Tens of thousands of children in Swaziland will go hungry this year because of a drought and a lack of funding for food aid.
The last time Reuben Mamimeba, 74, was given food rations at Macetjeni, just outside the central Swaziland market town, Manzini was nearly a year ago
Mamba lives with his wife, Agnes, their daughter and six orphaned grandchildren. They struggle to make ends meet on nothing more than the couple’s equivalent of a pension.
"We used to receive food aid from World Vision but nobody from the organisation has come back to tell us why they are not giving us food anymore," Agnes told Inter Press Service news wire.
World Vision has not been handing out food rations in the southern African country for the past few months. The organisation had been distributing aid on behalf of the United Nations’ World Food Programme (WFP), which has suspended its programme of food aid. "We’re waiting for the government to give us food parcels which we will only distribute to vulnerable groups such as the chronically ill," said World Vision’s Fikri Gebeyehu.
From today (Monday) the World Food Programme will start helping 19,000 people under its new Food by Prescription Programme aimed at people having treatment for TB or anti-retroviral therapy. It will also give food aid to 12,000 orphans and vulnerable children at soup kitchens each day, and 16,000 youth and students under a food-for-training programme.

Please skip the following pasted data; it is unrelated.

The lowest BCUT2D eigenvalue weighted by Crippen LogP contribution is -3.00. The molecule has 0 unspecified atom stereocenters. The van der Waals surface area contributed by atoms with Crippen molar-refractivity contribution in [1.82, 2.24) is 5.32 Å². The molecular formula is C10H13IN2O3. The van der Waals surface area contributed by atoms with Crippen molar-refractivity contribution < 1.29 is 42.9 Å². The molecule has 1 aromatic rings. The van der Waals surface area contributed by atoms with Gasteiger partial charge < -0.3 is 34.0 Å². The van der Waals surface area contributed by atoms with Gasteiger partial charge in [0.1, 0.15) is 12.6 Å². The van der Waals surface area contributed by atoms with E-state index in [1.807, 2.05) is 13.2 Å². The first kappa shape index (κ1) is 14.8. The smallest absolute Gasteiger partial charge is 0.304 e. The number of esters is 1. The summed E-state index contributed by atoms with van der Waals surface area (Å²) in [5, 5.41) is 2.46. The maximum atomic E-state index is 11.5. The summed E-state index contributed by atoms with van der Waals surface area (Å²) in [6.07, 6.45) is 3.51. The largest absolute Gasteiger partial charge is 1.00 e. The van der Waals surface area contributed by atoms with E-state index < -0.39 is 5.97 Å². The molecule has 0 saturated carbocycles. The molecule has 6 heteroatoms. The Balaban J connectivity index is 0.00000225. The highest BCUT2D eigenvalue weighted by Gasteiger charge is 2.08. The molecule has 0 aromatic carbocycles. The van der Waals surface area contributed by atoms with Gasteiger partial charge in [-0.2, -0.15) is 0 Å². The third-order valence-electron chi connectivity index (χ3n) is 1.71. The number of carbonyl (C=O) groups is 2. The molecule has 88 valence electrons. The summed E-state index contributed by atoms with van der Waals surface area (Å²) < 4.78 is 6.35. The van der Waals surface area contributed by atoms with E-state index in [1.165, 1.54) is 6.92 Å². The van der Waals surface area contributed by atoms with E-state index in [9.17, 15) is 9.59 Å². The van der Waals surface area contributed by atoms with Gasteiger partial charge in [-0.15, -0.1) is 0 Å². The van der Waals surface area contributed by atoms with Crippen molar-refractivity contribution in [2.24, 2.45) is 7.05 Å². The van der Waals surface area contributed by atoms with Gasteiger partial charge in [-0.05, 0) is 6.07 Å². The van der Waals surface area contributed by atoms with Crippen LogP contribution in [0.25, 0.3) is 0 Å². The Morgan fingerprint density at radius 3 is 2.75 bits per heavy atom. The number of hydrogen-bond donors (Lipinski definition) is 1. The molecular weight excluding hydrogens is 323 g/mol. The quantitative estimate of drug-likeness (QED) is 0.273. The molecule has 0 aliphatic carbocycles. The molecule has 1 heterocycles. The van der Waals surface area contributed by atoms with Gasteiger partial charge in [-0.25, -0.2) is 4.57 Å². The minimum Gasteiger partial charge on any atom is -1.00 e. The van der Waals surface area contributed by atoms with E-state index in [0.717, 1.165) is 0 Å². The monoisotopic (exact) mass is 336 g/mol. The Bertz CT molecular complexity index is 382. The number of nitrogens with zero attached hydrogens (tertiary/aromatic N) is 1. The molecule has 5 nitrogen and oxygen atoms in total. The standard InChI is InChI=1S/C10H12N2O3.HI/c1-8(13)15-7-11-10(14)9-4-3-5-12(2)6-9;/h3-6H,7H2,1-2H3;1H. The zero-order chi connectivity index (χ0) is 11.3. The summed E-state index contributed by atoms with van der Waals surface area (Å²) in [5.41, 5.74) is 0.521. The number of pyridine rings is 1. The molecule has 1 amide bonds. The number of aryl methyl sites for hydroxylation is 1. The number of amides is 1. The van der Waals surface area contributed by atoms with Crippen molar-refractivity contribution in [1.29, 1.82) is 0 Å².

But that still leave tens of thousands of people, including children and women, to go hungry this winter. For instance in Mamba’s home, Agnes's daughter, Thembani will be the only person to qualify for World Food Programme food aid because she is on anti-retroviral therapy.
The World Food Programme says it has been having serious money problems over the past three years, which it puts down to the global economic crisis.
"This hit especially hard on WFP because we rely entirely on donor funding for our operations," said the World Food Programme’s Karla Hershey.
But Swaziland is not the only country where World Food Programme operations have been cut and the uncertainty of food prices in the world is complicating the situation. "If prices go up we simply can’t buy as much food as we had hoped."
The cash shortfall affecting World Food Programme support for food aid in Swaziland comes as the country faces a severe economic crisis. Swaziland’s government is under huge economic pressure − there are fears it won’t be able to pay the wage bill for civil servants after December − as it seeks to ensure food assistance for those at risk.